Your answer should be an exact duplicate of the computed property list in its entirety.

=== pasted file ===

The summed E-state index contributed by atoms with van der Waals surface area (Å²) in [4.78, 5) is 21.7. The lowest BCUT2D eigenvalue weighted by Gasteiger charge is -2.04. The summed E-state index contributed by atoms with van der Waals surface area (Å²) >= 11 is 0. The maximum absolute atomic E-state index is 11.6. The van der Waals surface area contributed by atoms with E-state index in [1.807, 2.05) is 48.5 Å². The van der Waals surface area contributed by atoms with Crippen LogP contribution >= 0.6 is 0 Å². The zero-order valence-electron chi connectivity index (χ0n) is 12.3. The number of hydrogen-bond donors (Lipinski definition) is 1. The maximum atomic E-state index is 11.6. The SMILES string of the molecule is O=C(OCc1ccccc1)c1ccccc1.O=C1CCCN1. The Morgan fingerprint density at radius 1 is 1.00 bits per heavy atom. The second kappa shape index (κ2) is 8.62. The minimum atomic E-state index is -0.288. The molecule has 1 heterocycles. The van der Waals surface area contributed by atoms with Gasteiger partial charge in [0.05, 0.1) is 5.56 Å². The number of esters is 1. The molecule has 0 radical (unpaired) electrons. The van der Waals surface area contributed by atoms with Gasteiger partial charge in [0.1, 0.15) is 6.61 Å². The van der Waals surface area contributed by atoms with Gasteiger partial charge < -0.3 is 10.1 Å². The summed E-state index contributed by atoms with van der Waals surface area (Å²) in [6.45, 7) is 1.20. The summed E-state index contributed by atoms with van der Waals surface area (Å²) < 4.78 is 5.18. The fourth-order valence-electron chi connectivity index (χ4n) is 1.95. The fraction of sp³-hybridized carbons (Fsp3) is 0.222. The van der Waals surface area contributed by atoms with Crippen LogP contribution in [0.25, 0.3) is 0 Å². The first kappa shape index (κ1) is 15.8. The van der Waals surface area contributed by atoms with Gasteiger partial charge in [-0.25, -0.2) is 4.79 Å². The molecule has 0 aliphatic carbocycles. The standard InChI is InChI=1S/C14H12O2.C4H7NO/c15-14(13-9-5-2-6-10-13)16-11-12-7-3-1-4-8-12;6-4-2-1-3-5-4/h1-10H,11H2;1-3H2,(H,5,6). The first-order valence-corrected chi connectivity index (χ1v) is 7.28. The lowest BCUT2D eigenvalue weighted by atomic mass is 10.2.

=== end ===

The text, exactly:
The summed E-state index contributed by atoms with van der Waals surface area (Å²) in [4.78, 5) is 21.7. The lowest BCUT2D eigenvalue weighted by Gasteiger charge is -2.04. The summed E-state index contributed by atoms with van der Waals surface area (Å²) >= 11 is 0. The maximum absolute atomic E-state index is 11.6. The van der Waals surface area contributed by atoms with E-state index in [1.807, 2.05) is 48.5 Å². The van der Waals surface area contributed by atoms with Crippen LogP contribution >= 0.6 is 0 Å². The zero-order valence-electron chi connectivity index (χ0n) is 12.3. The number of hydrogen-bond donors (Lipinski definition) is 1. The maximum atomic E-state index is 11.6. The SMILES string of the molecule is O=C(OCc1ccccc1)c1ccccc1.O=C1CCCN1. The Morgan fingerprint density at radius 1 is 1.00 bits per heavy atom. The second kappa shape index (κ2) is 8.62. The minimum atomic E-state index is -0.288. The molecule has 1 heterocycles. The van der Waals surface area contributed by atoms with Gasteiger partial charge in [0.05, 0.1) is 5.56 Å². The number of esters is 1. The molecule has 0 radical (unpaired) electrons. The van der Waals surface area contributed by atoms with Gasteiger partial charge in [0.1, 0.15) is 6.61 Å². The van der Waals surface area contributed by atoms with Gasteiger partial charge < -0.3 is 10.1 Å². The summed E-state index contributed by atoms with van der Waals surface area (Å²) in [6.45, 7) is 1.20. The summed E-state index contributed by atoms with van der Waals surface area (Å²) < 4.78 is 5.18. The fourth-order valence-electron chi connectivity index (χ4n) is 1.95. The fraction of sp³-hybridized carbons (Fsp3) is 0.222. The van der Waals surface area contributed by atoms with Crippen LogP contribution in [0.25, 0.3) is 0 Å². The first kappa shape index (κ1) is 15.8. The van der Waals surface area contributed by atoms with Gasteiger partial charge in [-0.25, -0.2) is 4.79 Å². The molecule has 0 aliphatic carbocycles. The standard InChI is InChI=1S/C14H12O2.C4H7NO/c15-14(13-9-5-2-6-10-13)16-11-12-7-3-1-4-8-12;6-4-2-1-3-5-4/h1-10H,11H2;1-3H2,(H,5,6). The first-order valence-corrected chi connectivity index (χ1v) is 7.28. The lowest BCUT2D eigenvalue weighted by atomic mass is 10.2.